Top 10 Times Disney Channel Movies Tackled Serious Issues
Trivia Top 10 Times Disney Channel Movies Tackled Serious Issues



Top 10 Times Disney Channel Movies Tackled Serious Issues

VOICE OVER: Samantha Clinch WRITTEN BY: Francesca LaMantia
DCOMs have tackled a lot of serious issues. For this list, we'll be looking at some DCOMs that get into some really deep themes. Our countdown includes "Cadet Kelly," "Rip Girls," "Tiger Cruise," and more!

Top 10 Times DCOMs Tackled Serious Issues

Welcome to MsMojo, and today we’re counting down our picks for the Top 10 Times DCOMs Tackled Serious Issues.

For this list, we’ll be looking at some DCOMs that get into some really deep themes.

Did we miss your favorite DCOM that deals with serious subject matters? Let us know in the comments.

#10: Illegal Fishing
“A Ring of Endless Light” (2002)

Although most Disney Channel Original Movies like to inject some level of social commentary into their stories, they are usually still very lighthearted and jovial to appease the young audience. But this one is pretty dramatic from start to finish. When Vicky and her siblings visit their grandfather, she quickly learns that he is sick. But as devastating as that is, Vicky has other concerns as well. With the help of her friends, Zach and Adam, Vicky also ends up being the key to saving a group of dolphins from sailors using illegal fishing nets. That scene where Adam nearly drowns trying to save one of the dolphins is intense. Disney Channel really shifted the tone with this one.

#9: Balancing Family
“Cadet Kelly” (2002)

Family dynamics, structure, and tradition versus individuality, friendship, personal growth, culture shock. All of these topics are tackled in this comedy led by two Disney Channel icons, Hilary Duff and Christy Carlson Romano. But the most important challenge Kelly faces is trying to balance her priorities between her father and stepfather. Kelly is the star in a performance that means the world to Sir and doesn’t want to let him down even when she believes her father might be in danger. Thankfully, Kelly figures out how to balance the two sides of her life and come through for both of her dads.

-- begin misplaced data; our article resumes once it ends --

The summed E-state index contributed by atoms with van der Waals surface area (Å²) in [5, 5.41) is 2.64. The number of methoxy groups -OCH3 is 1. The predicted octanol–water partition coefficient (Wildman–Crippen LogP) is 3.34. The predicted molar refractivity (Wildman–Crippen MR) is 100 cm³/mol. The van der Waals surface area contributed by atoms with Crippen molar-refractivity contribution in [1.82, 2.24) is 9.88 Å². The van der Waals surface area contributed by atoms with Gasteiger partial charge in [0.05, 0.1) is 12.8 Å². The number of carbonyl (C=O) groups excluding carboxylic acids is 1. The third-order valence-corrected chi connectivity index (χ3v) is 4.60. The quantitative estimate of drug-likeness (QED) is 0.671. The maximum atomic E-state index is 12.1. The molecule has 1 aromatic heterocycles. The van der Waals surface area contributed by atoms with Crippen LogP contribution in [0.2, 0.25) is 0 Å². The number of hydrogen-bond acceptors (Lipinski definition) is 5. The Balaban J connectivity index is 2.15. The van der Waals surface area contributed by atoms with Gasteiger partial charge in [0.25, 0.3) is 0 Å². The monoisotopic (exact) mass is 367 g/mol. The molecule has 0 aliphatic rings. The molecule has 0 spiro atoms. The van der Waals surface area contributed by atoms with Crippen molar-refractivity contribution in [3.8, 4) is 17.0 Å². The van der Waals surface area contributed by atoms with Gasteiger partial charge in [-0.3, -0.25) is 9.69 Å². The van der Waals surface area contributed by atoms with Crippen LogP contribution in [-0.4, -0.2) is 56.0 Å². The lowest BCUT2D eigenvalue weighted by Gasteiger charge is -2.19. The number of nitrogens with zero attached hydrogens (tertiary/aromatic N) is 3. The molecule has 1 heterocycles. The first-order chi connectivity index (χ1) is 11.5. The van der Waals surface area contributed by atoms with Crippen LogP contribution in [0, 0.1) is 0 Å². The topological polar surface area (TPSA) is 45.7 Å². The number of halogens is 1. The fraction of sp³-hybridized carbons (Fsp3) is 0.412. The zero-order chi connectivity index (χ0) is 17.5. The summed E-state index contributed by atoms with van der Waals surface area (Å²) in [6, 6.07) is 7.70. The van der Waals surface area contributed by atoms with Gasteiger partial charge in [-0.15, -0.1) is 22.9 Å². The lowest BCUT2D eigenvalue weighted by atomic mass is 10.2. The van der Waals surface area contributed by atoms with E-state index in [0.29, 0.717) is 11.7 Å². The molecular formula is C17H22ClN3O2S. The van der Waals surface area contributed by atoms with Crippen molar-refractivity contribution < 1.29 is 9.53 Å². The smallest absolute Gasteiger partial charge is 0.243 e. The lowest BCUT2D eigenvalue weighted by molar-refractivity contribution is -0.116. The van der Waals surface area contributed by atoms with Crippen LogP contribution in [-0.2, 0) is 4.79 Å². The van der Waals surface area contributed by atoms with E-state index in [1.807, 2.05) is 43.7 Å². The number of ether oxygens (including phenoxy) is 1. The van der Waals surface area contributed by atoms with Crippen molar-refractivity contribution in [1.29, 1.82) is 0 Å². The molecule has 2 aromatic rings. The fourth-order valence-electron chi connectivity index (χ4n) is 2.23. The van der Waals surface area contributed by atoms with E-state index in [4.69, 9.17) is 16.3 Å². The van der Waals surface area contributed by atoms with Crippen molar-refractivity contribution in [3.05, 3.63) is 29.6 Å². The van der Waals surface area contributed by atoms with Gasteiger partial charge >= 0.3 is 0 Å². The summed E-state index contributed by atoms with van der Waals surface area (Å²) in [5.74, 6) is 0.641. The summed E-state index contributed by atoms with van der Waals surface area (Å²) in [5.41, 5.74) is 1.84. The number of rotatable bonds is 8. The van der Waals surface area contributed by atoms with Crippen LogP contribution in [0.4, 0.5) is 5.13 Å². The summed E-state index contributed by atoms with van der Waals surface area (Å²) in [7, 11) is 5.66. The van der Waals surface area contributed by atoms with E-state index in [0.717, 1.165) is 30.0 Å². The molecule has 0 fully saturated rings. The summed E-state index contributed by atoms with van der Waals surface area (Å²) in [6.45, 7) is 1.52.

#8: Sexism
“Motocrossed” (2001)

Though this movie was made in the early 2000s, its messages about sexism and feminism are still very prevalent. When her brother gets hurt before a big race, Andy takes his place to help her family. But she gets unfairly ridiculed by the other riders simply for being female. So she disguises herself as her brother instead. In a perfect world, Andy would solely be judged by her talents as a rider, but we do not live in a perfect world. She is only taken seriously as a rider when she is pretending to be her brother. That is until she smokes all the boys at their own game.

#7: Teamwork
“Gotta Kick It Up!” (2002)

Many DCOMs deal with their main characters overcoming adversity, but this one is based on a true story of teamwork and triumph. The girls at Marshal Middle School are not about to let their school disband their dance team. So they band together to enlist the new biology teacher as their coach. Though Ms. Bartlett and the girls initially clash, they come together to combine her training with their passion and raw talent to not only raise their own budget money, create their own costumes, and put together a series of killer routines, but inspire their entire town. They bring their friends and families, and of course their school, a new sense of honor the whole time following their mantra, Si se puede.

#6: Carrying Too Much Weight
“Brink!” (1998)

This may seem like a happy-go-lucky film about a group of friends who like to skate together, and in part it is. But when you examine a little deeper, there is much more under the surface. With his dad injured from work, Brink turns his life upside down in order to help his family. He spreads himself really thin between school, work, skating with his friends, and skating with a rival, sponsored team in order to make money. No kid should have to carry that kind of weight on their shoulders. And things escalate far beyond money and rivalries when Brink’s friend, Gabriella, gets hurt at the hands of one of his new teammates. The movie takes such a dark turn. She could have died.